30 Introduction to Secondary Sources

Secondary sources are a useful starting point when researching an unfamiliar area of law or legal concept. They provide background information, context, topic and concept overviews, expert analysis, and references to key primary sources. While secondary sources are not authoritative versions of the law, they are beneficial for developing your understanding of legal concepts. Examples of secondary sources include:

  • legal dictionaries and encyclopaedias
  • books
  • looseleaf services (commentaries)
  • journal articles
  • newspaper articles, reports and some material found on websites, blogs etc.

Evaluating Secondary Sources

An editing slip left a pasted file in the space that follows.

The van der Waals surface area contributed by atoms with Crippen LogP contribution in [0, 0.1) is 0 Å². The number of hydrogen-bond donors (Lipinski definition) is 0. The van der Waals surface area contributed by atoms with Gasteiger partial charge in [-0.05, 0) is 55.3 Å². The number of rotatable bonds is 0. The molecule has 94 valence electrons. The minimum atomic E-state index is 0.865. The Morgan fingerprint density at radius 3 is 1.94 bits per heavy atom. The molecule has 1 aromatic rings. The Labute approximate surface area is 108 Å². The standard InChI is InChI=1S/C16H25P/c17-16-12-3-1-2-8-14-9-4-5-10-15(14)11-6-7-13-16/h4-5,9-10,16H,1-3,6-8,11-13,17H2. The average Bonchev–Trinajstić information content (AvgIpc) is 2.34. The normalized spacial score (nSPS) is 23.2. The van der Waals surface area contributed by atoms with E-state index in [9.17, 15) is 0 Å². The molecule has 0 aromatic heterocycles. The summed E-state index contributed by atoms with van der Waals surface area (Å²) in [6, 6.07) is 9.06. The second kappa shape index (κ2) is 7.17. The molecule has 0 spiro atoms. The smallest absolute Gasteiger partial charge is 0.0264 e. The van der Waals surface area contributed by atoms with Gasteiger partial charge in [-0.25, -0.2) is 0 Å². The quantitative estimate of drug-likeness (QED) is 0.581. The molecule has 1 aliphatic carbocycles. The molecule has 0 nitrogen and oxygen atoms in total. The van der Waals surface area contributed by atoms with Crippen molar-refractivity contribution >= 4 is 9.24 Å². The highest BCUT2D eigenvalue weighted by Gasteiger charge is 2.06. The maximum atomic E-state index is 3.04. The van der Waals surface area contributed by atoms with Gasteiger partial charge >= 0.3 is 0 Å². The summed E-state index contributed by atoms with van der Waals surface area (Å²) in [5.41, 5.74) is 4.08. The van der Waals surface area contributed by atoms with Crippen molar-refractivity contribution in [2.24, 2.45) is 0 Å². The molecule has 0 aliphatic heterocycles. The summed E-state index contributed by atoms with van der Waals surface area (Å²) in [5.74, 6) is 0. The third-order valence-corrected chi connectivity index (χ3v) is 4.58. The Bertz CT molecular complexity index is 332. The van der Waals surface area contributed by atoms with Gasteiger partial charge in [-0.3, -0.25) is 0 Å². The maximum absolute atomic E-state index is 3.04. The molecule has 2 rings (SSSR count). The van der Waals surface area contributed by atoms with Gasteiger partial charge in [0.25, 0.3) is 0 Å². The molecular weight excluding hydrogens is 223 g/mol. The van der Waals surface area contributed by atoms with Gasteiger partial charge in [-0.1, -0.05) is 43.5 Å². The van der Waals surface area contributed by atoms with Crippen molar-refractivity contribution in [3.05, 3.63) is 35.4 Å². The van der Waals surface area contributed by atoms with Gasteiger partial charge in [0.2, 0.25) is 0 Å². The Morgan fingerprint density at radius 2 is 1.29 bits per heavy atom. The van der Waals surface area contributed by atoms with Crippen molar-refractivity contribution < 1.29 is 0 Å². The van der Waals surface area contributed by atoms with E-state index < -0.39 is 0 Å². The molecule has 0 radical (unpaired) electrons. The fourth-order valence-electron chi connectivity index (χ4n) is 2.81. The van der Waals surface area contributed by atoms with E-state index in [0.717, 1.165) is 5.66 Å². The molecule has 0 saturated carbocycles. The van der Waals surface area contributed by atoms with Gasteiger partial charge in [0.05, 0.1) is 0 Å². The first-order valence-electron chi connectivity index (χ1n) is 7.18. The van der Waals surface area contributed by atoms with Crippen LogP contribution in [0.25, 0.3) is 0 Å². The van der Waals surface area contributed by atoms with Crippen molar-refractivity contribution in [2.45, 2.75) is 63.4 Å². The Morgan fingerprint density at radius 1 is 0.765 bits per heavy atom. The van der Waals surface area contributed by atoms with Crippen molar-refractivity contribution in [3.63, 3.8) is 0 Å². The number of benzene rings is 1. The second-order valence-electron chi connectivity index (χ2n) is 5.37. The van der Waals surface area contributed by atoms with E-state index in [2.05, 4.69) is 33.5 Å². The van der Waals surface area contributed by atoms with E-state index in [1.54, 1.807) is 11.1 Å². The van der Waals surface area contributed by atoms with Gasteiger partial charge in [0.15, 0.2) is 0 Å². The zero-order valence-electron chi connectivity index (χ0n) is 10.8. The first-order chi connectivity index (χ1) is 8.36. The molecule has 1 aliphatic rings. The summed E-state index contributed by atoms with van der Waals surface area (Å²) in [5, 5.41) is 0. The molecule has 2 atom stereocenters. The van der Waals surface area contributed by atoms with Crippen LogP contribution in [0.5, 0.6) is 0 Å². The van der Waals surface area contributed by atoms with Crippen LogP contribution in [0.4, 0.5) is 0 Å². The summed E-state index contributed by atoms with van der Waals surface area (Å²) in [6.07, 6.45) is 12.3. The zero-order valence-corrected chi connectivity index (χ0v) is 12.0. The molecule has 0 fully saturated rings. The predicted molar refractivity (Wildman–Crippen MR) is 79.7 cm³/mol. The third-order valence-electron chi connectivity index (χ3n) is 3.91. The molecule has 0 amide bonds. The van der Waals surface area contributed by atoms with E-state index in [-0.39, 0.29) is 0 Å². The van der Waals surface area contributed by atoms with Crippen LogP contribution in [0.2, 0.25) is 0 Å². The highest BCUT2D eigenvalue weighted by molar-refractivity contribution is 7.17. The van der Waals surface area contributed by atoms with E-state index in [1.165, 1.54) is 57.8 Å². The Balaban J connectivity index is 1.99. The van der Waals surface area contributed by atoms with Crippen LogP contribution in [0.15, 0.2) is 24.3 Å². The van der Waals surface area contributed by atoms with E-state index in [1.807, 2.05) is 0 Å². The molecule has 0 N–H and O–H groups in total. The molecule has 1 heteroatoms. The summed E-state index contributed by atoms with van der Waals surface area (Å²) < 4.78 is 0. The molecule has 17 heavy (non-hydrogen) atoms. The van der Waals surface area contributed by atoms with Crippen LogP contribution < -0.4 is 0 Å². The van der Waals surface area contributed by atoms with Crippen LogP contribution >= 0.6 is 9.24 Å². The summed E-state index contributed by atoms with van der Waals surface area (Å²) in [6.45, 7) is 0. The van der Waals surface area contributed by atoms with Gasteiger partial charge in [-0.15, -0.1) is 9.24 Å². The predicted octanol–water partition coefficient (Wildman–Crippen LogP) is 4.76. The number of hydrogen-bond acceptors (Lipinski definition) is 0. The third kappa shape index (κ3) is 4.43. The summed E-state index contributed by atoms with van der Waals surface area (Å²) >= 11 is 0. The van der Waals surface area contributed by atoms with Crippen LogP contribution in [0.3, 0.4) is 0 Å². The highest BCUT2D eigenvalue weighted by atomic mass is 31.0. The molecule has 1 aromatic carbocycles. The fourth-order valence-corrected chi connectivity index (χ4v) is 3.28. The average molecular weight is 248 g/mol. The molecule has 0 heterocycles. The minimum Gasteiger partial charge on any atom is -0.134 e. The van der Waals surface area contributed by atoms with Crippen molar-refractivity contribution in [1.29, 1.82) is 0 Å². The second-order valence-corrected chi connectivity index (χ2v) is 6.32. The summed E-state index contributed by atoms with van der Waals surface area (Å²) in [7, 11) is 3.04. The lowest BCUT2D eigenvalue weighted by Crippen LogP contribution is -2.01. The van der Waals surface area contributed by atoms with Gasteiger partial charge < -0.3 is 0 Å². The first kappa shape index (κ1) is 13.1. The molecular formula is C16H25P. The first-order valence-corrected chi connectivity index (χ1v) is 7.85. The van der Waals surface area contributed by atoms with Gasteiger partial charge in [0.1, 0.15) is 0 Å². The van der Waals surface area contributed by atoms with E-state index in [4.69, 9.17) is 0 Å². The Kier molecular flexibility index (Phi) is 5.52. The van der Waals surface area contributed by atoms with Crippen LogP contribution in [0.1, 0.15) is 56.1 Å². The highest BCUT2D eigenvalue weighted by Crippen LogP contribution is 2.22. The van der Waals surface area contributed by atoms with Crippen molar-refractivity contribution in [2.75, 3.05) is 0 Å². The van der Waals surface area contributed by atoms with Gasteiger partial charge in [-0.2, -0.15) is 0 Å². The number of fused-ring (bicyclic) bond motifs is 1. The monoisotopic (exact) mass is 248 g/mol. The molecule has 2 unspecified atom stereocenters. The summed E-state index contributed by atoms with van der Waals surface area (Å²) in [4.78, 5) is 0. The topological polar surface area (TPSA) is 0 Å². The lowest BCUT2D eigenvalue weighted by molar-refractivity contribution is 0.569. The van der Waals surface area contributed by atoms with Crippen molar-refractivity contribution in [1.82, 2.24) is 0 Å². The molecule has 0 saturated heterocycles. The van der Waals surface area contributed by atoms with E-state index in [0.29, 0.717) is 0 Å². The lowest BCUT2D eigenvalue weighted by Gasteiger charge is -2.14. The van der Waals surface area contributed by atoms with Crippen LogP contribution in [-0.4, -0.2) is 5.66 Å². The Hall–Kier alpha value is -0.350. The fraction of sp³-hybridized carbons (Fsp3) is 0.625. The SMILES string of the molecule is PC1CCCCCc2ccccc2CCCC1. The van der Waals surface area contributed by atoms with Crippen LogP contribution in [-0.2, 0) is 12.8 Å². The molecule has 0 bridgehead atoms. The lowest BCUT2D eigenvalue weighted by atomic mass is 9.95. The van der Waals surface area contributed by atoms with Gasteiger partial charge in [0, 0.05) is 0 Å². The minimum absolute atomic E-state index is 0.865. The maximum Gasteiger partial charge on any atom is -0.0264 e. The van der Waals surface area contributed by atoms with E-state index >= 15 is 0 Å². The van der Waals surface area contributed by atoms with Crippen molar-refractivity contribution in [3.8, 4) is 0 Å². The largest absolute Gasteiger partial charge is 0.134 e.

You are expected to use high quality, reputable and scholarly information sources throughout your university law study. Consequently, it is important to critically evaluate secondary sources, especially web-based sources, to determine whether the information is credible and suitable for academic use. Currency, authority and jurisdiction are of particular relevance for law resources. Refer to your university library’s resources for more help and specific criteria for evaluating information.


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Legal Research Skills: An Australian Law Guide: 2024 JCU Edition Copyright © 2024 by James Cook University is licensed under a Creative Commons Attribution-NonCommercial 4.0 International License, except where otherwise noted.